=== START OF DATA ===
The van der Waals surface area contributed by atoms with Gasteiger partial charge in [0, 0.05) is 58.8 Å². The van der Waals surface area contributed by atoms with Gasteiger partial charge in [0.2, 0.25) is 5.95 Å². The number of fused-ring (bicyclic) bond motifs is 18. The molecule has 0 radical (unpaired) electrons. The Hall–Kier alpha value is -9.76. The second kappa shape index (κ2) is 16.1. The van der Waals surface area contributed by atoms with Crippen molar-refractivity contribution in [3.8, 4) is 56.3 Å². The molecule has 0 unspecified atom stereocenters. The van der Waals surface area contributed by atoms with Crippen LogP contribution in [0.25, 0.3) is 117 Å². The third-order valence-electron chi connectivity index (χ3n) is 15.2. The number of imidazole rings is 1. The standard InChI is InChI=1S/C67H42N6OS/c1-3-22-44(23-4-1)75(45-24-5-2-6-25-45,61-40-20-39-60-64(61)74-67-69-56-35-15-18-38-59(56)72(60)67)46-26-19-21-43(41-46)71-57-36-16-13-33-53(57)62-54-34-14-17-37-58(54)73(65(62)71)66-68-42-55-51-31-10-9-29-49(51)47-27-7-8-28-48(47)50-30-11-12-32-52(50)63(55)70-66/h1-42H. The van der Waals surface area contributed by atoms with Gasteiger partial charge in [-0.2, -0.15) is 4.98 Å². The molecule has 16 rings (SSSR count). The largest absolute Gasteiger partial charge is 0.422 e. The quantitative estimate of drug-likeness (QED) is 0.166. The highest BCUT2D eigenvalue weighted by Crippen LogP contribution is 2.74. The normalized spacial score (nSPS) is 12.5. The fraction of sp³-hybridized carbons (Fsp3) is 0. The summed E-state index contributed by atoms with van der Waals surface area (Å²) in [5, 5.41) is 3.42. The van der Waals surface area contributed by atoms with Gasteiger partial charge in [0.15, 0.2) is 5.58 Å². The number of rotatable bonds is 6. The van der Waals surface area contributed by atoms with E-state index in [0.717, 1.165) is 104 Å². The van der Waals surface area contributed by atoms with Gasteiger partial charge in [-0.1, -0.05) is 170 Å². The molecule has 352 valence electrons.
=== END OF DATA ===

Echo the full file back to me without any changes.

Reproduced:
The van der Waals surface area contributed by atoms with Gasteiger partial charge in [0, 0.05) is 58.8 Å². The van der Waals surface area contributed by atoms with Gasteiger partial charge in [0.2, 0.25) is 5.95 Å². The number of fused-ring (bicyclic) bond motifs is 18. The molecule has 0 radical (unpaired) electrons. The Hall–Kier alpha value is -9.76. The second kappa shape index (κ2) is 16.1. The van der Waals surface area contributed by atoms with Crippen molar-refractivity contribution in [3.8, 4) is 56.3 Å². The molecule has 0 unspecified atom stereocenters. The van der Waals surface area contributed by atoms with Crippen LogP contribution in [0.25, 0.3) is 117 Å². The third-order valence-electron chi connectivity index (χ3n) is 15.2. The number of imidazole rings is 1. The standard InChI is InChI=1S/C67H42N6OS/c1-3-22-44(23-4-1)75(45-24-5-2-6-25-45,61-40-20-39-60-64(61)74-67-69-56-35-15-18-38-59(56)72(60)67)46-26-19-21-43(41-46)71-57-36-16-13-33-53(57)62-54-34-14-17-37-58(54)73(65(62)71)66-68-42-55-51-31-10-9-29-49(51)47-27-7-8-28-48(47)50-30-11-12-32-52(50)63(55)70-66/h1-42H. The van der Waals surface area contributed by atoms with Gasteiger partial charge in [-0.2, -0.15) is 4.98 Å². The molecule has 16 rings (SSSR count). The largest absolute Gasteiger partial charge is 0.422 e. The quantitative estimate of drug-likeness (QED) is 0.166. The highest BCUT2D eigenvalue weighted by Crippen LogP contribution is 2.74. The normalized spacial score (nSPS) is 12.5. The fraction of sp³-hybridized carbons (Fsp3) is 0. The summed E-state index contributed by atoms with van der Waals surface area (Å²) in [5, 5.41) is 3.42. The van der Waals surface area contributed by atoms with Gasteiger partial charge in [0.15, 0.2) is 5.58 Å². The number of rotatable bonds is 6. The van der Waals surface area contributed by atoms with E-state index in [0.717, 1.165) is 104 Å². The van der Waals surface area contributed by atoms with Gasteiger partial charge in [-0.1, -0.05) is 170 Å². The molecule has 352 valence electrons.